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  • CMSA EVENT: CMSA Quantum Matter in Mathematics and Physics Seminar: Kardar-Parisi-Zhang dynamics in integrable quantum magnets

    Speaker: Francisco Machado – Berkeley/Harvard

    9:00 AM-10:30 AM
    November 1, 2022

    Although the equations of motion that govern quantum mechanics are well-known, understanding the emergent macroscopic behavior that arises from a particular set of microscopic interactions remains remarkably challenging. One particularly important behavior is that of hydrodynamical transport; when a quantum system has a conserved quantity (i.e. total spin), the late-time, coarse-grained dynamics of the conserved charge is expected to follow a simple, classical hydrodynamical description. However the nature and properties of this hydrodynamical description can depend on many details of the underlying interactions. For example, the presence of additional dynamical constraints can fundamentally alter the propagation of the conserved quantity and induce slower-than-diffusion propagation. At the same time, the presence of an extensive number of conserved quantities in the form of integrability, can imbue the system with stable quasi-particles that propagate ballistically through the system.

    In this talk, I will discuss another possibility that arises from the interplay of integrability and symmetry; in integrable one dimensional quantum magnets with complex symmetries, spin transport is neither ballistic nor diffusive, but rather superdiffusive. Using a novel method for the simulation of quantum dynamics (termed Density Matrix Truncation), I will present a detailed analysis of spin transport in a variety of integrable quantum magnets with various symmetries. Crucially, our analysis is not restricted to capturing the dynamical exponent of the transport dynamics and enables us to fully characterize its universality class: for all superdiffusive models, we find that transport falls under the celebrated Kardar-Parisi-Zhang (KPZ) universality class.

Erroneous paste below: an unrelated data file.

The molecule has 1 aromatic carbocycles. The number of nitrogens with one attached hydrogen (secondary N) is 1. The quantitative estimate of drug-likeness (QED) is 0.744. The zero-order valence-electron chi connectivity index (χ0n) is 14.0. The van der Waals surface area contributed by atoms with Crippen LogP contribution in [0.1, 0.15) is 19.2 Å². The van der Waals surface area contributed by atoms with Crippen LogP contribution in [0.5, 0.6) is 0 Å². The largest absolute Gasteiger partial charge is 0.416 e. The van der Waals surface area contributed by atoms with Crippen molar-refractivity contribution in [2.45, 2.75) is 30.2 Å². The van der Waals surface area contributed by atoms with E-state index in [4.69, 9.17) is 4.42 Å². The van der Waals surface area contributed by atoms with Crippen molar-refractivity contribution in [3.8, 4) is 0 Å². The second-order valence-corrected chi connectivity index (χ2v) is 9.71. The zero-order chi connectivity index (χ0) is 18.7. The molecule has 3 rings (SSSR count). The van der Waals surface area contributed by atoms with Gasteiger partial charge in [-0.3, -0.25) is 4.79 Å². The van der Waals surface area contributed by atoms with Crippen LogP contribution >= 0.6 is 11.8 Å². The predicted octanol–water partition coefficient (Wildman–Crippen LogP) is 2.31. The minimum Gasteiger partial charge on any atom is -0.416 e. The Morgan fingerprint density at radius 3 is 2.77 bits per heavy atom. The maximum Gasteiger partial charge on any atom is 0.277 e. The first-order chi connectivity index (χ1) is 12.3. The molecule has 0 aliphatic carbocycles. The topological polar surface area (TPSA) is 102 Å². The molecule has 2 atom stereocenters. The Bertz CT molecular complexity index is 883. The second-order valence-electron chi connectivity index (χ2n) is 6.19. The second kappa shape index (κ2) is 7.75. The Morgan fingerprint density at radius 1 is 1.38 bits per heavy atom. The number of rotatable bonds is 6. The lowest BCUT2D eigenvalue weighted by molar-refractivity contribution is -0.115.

Finally, I will discuss how modern atomic, molecular and optical platforms provide an important bridge to connect the microscopic interactions to the resulting hydrodynamical transport dynamics. To this end, I will present recent experimental results, where this KPZ universal behavior was observed using atoms confined to an optical lattice.

    [1] Universal Kardar-Parisi-Zhang dynamics in integrable quantum systems
    B Ye†, FM*, J Kemp*, RB Hutson, NY Yao
    (PRL in press) – arXiv:2205.02853

    [2] Quantum gas microscopy of Kardar-Parisi-Zhang superdiffusion
    D Wei, A Rubio-Abadal, B Ye, FM, J Kemp, K Srakaew, S Hollerith, J Rui, S Gopalakrishnan, NY Yao, I Bloch, J Zeiher
    Science (2022) — arXiv:2107.00038

     


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  • CMSA EVENT: CMSA Topological Quantum Matter Seminar: Optical axion electrodynamics

    Speaker: Junyeong Ahn – Harvard

    9:00 AM-10:00 AM
    November 2, 2022
    1 Oxford Street, Cambridge, MA 02138 USA

    Electromagnetic fields in a magneto-electric medium behave in close analogy to photons coupled to the hypothetical elementary particle, the axion. This emergent axion electrodynamics is expected to provide novel ways to detect and control material properties with electromagnetic fields. Despite having been studied intensively for over a decade, its theoretical understanding remains mostly confined to the static limit. Formulating axion electrodynamics at general optical frequencies requires resolving the difficulty of calculating optical magneto-electric coupling in periodic systems and demands a proper generalization of the axion field. In this talk, I will introduce a theory of optical axion electrodynamics that allows for a simple quantitative analysis. Then, I will move on to discuss the issue of the Kerr effect in axion antiferromagnets, refuting the conventional wisdom that the Kerr effect is a measure of the net magnetic moment. Finally, I will apply our theory to a topological antiferromagnet MnBi2Te4.

  • CMSA EVENT: CMSA Colloquium: Doping and inverting Mott insulators on semiconductor moire superlattices

    Speaker: Liang Fu – MIT

    12:45 PM-1:45 PM
    November 2, 2022
    20 Garden Street, Cambridge, MA 02138

    Semiconductor bilayer heterostructures provide a remarkable platform for simulating Hubbard models on an emergent lattice defined by moire potential minima. As a hallmark of Hubbard model physics, the Mott insulator state with local magnetic moments has been observed at half filling of moire band. In this talk, I will describe new phases of matter that grow out of the canonical 120-degree antiferromagnetic Mott insulator on the triangular lattice. First, in an intermediate range of magnetic fields, doping this Mott insulator gives rise to a dilute gas of spin polarons, which form a pseudogap metal. Second, the application of an electric field between the two layers can invert the many-body gap of a charge-transfer Mott insulator, resulting in a continuous phase transition to a quantum anomalous Hall insulator with a chiral spin structure. Experimental results will be discussed and compared with theoretical predictions.


     

  • NUMBER THEORY SEMINAR: Endoscopy for symmetric varieties

    NUMBER THEORY SEMINAR
    Endoscopy for symmetric varieties

    Speaker: Spencer Leslie – Boston College

    3:00 PM-4:00 PM
    November 2, 2022